Born on October 24, 1838, in Auburn, New York, Taylor was a teacher who struggled financially after her husband was killed in the Civil War.
After her death, she moved from place to place for many years, continuing to work as a teacher. Despairing about her situation, and in the hopes of achieving fame and fortune, she decided to try to become the first person to successfully travel down the Niagara Falls in a barrel.
Niagara Falls is part of the Niagara River, which connects Lake Erie and Lake Ontario. The falls consists of three separate waterfalls: Horseshoe Falls, Bridal Veil Falls and American Falls. Taylor chose Horseshoe Falls, which are located in Canada, for her stunt, hiring a manager to promote the event.
She then had a special padded pickle barrel built, whose outer oak ribs were cushioned inside. She then climbed in, with helpers screwing the lid shut and pumping it full of air with a bicycle pump.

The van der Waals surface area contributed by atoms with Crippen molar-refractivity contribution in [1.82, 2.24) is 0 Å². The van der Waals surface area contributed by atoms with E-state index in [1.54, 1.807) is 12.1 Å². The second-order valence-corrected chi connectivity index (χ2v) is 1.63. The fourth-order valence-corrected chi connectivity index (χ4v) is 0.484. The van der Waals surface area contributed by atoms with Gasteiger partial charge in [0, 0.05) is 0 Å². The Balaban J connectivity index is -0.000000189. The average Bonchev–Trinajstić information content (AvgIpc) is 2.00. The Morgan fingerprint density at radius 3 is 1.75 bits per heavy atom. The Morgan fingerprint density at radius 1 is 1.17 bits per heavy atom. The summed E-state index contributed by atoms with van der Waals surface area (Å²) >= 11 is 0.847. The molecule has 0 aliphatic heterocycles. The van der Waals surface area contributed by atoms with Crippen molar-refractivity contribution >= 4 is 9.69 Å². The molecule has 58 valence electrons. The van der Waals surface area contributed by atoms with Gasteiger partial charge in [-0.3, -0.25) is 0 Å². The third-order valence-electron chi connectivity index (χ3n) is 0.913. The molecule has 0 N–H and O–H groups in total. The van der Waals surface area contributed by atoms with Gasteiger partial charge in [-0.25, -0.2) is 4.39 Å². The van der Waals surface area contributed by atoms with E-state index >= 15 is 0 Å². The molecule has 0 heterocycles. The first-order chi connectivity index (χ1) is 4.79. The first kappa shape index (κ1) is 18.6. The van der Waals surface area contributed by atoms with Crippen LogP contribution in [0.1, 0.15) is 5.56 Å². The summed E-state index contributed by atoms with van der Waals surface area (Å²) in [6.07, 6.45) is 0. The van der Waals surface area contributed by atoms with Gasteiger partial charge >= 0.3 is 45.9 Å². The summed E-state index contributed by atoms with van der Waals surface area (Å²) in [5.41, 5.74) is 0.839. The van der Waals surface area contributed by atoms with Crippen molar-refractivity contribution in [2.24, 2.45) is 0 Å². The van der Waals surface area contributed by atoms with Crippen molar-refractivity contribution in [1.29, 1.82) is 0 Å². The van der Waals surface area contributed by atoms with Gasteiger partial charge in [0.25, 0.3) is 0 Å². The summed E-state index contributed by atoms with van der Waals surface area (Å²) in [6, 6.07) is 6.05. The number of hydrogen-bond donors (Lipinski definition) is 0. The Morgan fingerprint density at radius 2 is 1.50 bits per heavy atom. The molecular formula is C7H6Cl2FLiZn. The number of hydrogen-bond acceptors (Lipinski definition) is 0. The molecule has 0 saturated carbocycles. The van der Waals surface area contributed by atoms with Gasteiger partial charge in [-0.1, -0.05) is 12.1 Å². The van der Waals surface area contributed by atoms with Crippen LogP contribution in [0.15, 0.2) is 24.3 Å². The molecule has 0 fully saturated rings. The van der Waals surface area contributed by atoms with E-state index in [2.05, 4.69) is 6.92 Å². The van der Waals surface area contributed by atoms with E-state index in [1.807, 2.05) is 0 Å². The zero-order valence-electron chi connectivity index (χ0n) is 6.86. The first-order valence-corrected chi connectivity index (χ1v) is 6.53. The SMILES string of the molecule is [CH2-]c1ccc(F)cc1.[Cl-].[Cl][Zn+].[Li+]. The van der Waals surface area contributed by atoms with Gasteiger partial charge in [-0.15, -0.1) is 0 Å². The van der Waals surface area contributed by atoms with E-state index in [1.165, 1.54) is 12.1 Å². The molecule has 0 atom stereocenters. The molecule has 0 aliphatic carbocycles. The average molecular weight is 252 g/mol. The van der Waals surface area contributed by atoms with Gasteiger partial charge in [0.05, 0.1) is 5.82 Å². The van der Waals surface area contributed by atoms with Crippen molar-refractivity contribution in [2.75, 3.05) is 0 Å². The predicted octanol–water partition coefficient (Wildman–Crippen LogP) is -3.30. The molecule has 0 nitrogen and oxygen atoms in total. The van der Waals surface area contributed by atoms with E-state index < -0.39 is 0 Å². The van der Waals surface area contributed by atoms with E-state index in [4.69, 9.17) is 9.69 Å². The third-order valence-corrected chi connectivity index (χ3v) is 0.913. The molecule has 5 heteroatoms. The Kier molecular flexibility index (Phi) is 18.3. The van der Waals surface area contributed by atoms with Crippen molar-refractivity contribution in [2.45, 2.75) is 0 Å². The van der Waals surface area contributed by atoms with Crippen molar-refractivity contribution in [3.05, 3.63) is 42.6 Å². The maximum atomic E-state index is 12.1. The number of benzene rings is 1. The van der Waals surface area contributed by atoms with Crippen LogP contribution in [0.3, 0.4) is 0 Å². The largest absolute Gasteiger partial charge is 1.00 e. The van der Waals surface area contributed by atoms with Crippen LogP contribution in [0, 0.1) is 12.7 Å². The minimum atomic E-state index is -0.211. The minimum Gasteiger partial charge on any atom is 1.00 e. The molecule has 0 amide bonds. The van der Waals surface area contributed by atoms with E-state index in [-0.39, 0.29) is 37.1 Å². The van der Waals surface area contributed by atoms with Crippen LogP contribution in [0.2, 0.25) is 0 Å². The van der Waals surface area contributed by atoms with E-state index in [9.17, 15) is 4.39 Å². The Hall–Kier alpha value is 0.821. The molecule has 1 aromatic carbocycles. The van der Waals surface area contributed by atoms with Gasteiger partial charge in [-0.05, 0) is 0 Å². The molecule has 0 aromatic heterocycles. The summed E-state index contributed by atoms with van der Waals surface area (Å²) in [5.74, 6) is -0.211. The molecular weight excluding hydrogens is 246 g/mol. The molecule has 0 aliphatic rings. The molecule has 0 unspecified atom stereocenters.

On October 24, 1901, several thousand people turned out to see Taylor set adrift above the167-foot-high falls, float off the lip and disappear. She made it over the falls successfully, with only minor cuts and bruises, making her the first person, and the first woman, to successfully ride the falls in a barrel. News of her success was carried in several newspapers, and some reports included Taylor’s alleged comment to other daredevils: “Don’t try it.”
Her daring brought her media attention, but not the riches she had hoped for. Her manager reportedly embezzled all the money she earned for the stunt, and Taylor lived in poverty until her death on April 30, 1921, dying at the ripe age of 83.
And now you know the…rest of the story.